A N.J. premises liability story
Joan and her 9-year-old son, Michael, parked their car in the Livingston Mall on a rainy day in March, 2010. They were on their way to purchase a pair of soccer cleats for Michael’s upcoming out-door soccer season. As the pair walked towards the entrance to the Mall, Joan took a terrible fall in a huge “pot hole” about 5 steps from the main entrance. Joan was dazed and badly bruised about her legs and hands. After about a minute or so, Joan got up, brushed herself off, and continued on her way to the Foot Locker for Michael’s cleats. A true soccer mom.
The next morning Joan could not get out of bed. Every part of her body hurt. Her head throbbed with pain. Dan, Joan’s husband, drove her to the emergency room at Morristown Memorial Hospital where she was diagnosed with severe contusions, abrasions, back and neck sprain, and a fractured left pinky finger. Joan was advised to follow-up with an orthopedic surgeon.
It is now 8 months later, and Joan is still receiving physical therapy for her multiple injuries. She hand a MRI of the back, which revealed a herniated disc at L5-S1. Joan is scheduled to meet with a lawyer this afternoon. The “huge pot hole” was repaired two weeks after Joan’s trip and fall accident.
What mistakes did Joan make?
Terry and I have heard this sad story way too many times during the course of our 35 years of law practice. It is a N.J. personal injury lawyer’s nightmare. Joan should have:
- Called the police immediately after her trip and fall accident
- Requested an ambulance take her to the emergency room of one of the several nearby hospitals to diagnose and treat her injuries
- Reported the accident to the Livingston Mall, instead of continuing on her way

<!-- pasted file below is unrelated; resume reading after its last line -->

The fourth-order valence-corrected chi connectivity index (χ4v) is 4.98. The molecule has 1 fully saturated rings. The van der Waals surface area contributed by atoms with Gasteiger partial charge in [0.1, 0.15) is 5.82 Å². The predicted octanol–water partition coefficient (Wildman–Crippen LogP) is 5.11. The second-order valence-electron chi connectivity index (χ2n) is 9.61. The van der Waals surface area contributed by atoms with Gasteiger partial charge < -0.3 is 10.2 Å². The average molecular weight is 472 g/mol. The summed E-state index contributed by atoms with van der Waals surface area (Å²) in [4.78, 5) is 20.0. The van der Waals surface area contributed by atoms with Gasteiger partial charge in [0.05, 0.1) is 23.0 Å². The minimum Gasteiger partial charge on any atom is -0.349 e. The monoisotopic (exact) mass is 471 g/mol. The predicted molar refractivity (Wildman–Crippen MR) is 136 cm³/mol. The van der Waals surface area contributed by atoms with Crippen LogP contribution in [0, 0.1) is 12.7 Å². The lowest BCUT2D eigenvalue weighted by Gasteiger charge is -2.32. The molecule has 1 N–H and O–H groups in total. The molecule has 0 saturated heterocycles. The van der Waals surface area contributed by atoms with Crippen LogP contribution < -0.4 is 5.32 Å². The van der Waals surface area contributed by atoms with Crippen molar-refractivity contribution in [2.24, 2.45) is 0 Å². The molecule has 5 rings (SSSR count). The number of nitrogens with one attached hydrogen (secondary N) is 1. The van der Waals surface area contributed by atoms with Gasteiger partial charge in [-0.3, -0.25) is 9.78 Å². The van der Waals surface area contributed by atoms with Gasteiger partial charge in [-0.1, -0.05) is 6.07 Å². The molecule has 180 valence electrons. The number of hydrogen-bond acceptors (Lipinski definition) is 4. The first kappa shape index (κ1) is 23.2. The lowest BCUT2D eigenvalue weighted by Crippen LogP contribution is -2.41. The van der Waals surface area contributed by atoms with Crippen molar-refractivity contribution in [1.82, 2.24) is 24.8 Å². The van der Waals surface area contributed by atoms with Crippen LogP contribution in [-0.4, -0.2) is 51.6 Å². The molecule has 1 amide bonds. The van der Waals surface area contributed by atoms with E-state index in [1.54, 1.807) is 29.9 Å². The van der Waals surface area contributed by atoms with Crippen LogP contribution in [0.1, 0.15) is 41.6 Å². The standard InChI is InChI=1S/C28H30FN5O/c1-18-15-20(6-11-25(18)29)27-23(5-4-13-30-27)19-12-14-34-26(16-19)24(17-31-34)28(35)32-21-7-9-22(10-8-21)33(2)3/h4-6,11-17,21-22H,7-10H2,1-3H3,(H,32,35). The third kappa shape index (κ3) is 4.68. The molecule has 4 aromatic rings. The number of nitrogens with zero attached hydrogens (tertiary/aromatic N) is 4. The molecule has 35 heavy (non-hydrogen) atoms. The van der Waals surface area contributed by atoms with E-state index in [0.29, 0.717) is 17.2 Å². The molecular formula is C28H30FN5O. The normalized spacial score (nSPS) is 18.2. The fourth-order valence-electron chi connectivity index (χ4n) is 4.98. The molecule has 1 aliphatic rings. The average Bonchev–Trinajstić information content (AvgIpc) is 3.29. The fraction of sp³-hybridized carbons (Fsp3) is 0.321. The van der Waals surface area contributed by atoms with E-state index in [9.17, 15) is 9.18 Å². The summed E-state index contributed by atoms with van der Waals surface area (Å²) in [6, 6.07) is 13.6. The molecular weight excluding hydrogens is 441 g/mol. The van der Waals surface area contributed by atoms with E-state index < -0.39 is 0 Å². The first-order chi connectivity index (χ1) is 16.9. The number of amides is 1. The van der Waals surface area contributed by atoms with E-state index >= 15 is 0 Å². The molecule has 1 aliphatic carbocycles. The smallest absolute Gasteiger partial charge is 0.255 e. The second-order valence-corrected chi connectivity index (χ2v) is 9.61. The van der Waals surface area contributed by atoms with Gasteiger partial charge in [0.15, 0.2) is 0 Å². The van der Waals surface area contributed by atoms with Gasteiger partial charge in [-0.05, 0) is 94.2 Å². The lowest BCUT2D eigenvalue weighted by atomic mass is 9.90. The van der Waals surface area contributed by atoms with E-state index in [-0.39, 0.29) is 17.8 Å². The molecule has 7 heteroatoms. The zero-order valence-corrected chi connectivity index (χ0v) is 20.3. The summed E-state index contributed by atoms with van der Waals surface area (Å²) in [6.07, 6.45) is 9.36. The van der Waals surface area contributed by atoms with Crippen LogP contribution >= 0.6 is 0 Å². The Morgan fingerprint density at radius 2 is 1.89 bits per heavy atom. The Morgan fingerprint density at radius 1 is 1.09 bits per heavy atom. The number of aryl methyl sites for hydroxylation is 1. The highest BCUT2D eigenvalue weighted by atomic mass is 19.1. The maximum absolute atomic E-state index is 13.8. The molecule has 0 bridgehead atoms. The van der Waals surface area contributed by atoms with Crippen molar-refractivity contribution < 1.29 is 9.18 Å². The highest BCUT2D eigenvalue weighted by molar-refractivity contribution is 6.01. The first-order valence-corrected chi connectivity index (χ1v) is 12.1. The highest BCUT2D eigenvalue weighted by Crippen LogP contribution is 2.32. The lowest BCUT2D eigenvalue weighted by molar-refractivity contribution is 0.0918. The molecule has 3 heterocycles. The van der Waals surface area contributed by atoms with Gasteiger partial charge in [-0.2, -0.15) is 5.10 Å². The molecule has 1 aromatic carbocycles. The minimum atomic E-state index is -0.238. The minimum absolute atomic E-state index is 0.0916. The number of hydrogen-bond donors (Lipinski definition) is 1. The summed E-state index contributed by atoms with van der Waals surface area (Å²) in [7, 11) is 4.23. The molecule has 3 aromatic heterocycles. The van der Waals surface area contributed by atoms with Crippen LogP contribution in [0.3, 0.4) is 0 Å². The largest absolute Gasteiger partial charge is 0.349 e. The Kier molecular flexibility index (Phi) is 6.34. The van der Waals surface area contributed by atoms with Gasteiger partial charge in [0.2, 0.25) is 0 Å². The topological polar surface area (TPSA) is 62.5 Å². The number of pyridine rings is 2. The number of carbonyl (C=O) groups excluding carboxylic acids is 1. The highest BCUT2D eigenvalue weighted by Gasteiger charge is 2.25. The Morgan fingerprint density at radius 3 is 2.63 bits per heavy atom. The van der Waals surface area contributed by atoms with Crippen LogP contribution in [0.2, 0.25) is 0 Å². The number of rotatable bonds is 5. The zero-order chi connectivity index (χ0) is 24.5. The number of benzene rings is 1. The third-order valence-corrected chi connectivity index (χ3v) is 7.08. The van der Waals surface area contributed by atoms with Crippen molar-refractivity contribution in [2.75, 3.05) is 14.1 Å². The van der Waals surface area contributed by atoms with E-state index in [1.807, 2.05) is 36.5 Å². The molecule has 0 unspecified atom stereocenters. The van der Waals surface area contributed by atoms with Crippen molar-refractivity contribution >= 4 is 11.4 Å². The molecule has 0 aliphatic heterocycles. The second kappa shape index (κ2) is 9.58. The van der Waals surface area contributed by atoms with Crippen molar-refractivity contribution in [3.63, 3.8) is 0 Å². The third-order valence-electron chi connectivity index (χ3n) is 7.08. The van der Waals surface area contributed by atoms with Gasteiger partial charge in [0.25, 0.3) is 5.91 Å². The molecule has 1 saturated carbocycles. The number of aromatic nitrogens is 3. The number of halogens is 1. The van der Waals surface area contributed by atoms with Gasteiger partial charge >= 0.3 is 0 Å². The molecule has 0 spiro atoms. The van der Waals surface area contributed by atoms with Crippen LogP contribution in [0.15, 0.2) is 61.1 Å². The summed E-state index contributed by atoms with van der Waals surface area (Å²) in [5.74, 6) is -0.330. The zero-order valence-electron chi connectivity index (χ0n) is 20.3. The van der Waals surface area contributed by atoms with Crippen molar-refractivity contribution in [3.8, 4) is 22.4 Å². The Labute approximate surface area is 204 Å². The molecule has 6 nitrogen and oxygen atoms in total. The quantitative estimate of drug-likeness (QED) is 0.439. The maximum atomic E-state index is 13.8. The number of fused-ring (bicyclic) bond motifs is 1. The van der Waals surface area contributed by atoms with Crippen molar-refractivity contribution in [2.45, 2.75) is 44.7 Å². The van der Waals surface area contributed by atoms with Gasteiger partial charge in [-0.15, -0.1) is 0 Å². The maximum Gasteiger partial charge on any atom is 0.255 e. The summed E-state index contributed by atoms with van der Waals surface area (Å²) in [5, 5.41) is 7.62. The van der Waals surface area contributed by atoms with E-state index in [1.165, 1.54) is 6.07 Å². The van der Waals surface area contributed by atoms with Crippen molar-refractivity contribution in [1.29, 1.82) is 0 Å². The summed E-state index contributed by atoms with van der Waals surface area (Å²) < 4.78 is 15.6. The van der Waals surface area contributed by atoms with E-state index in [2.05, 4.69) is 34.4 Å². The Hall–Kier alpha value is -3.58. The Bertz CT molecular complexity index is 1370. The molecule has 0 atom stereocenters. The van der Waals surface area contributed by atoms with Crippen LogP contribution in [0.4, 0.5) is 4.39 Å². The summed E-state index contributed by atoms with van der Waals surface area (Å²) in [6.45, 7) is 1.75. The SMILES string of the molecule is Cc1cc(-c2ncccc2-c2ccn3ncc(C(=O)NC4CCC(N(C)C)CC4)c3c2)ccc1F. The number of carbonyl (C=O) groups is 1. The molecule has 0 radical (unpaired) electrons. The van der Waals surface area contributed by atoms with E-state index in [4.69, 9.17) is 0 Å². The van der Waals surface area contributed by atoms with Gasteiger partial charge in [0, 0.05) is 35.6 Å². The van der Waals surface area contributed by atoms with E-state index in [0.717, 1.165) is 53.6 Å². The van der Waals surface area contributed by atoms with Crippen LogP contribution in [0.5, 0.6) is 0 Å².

- Taken photographs of the “huge pot hole” as soon as possible after her trip and fall accident
- Made an appointment to discuss her trip and fall accident claim with a lawyer, after seeing her doctor
Why are these 5 mistakes so important to avoid?
Why should anyone believe Joan was caused to fall by a “huge pot hole” in the parking lot of the Livingston Mall? What sane person would pick herself up from a serious trip and fall, with multiple, serious injuries, and continue about her business of shopping for soccer cleats?
The fact that Joan failed to call the police, immediately request an ambulance take her to the emergency room, and report the accident to the Livingston Mall, significantly decreases her credibility and chances of winning the compensation she deserves for her injuries. Why should we believe Joan fell in a “huge pot hole,” and did not fall somewhere else in or outside the Mall; and is seeking to recover money from a “deep pocket.” How is Joan going to demonstrate how dangerous the “huge pot hole” was without photographs?
If you want an insurance company, or a jury of your peers to believe your accident claim, it is essential you act the way a reasonable, injured person would act following a terrible trip & fall. Remember when you assert an accident claim, your adversaries will examine your behavior under a microscope, and look for mistakes. Joan made it pretty easy, yes?!